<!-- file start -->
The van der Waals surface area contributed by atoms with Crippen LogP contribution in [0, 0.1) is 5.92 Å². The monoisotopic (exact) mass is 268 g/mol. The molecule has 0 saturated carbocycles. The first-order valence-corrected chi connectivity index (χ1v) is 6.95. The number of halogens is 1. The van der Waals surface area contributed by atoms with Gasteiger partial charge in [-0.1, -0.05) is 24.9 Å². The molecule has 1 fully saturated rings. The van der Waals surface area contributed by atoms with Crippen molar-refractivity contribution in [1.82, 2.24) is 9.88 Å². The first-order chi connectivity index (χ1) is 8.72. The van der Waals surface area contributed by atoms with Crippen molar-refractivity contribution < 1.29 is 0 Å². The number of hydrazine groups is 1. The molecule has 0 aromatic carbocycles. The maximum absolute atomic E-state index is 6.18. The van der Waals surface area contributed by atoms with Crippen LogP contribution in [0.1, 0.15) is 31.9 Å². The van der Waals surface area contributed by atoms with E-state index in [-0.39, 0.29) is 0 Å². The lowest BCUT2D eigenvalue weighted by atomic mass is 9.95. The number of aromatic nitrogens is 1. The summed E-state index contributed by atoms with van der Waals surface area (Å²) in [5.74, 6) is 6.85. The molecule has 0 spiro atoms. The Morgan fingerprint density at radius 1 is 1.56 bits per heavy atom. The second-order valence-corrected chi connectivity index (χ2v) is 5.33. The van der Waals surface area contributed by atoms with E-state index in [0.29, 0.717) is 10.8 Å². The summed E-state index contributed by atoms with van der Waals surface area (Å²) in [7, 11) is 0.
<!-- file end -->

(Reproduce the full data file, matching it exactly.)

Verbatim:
The van der Waals surface area contributed by atoms with Crippen LogP contribution in [0, 0.1) is 5.92 Å². The monoisotopic (exact) mass is 268 g/mol. The molecule has 0 saturated carbocycles. The first-order valence-corrected chi connectivity index (χ1v) is 6.95. The number of halogens is 1. The van der Waals surface area contributed by atoms with Gasteiger partial charge in [-0.1, -0.05) is 24.9 Å². The molecule has 1 fully saturated rings. The van der Waals surface area contributed by atoms with Crippen molar-refractivity contribution in [1.82, 2.24) is 9.88 Å². The first-order chi connectivity index (χ1) is 8.72. The van der Waals surface area contributed by atoms with Crippen molar-refractivity contribution < 1.29 is 0 Å². The number of hydrazine groups is 1. The molecule has 0 aromatic carbocycles. The maximum absolute atomic E-state index is 6.18. The van der Waals surface area contributed by atoms with Crippen LogP contribution in [0.1, 0.15) is 31.9 Å². The van der Waals surface area contributed by atoms with E-state index in [-0.39, 0.29) is 0 Å². The lowest BCUT2D eigenvalue weighted by atomic mass is 9.95. The number of aromatic nitrogens is 1. The summed E-state index contributed by atoms with van der Waals surface area (Å²) in [5.74, 6) is 6.85. The molecule has 0 spiro atoms. The Morgan fingerprint density at radius 1 is 1.56 bits per heavy atom. The second-order valence-corrected chi connectivity index (χ2v) is 5.33. The van der Waals surface area contributed by atoms with E-state index in [0.29, 0.717) is 10.8 Å². The summed E-state index contributed by atoms with van der Waals surface area (Å²) in [7, 11) is 0.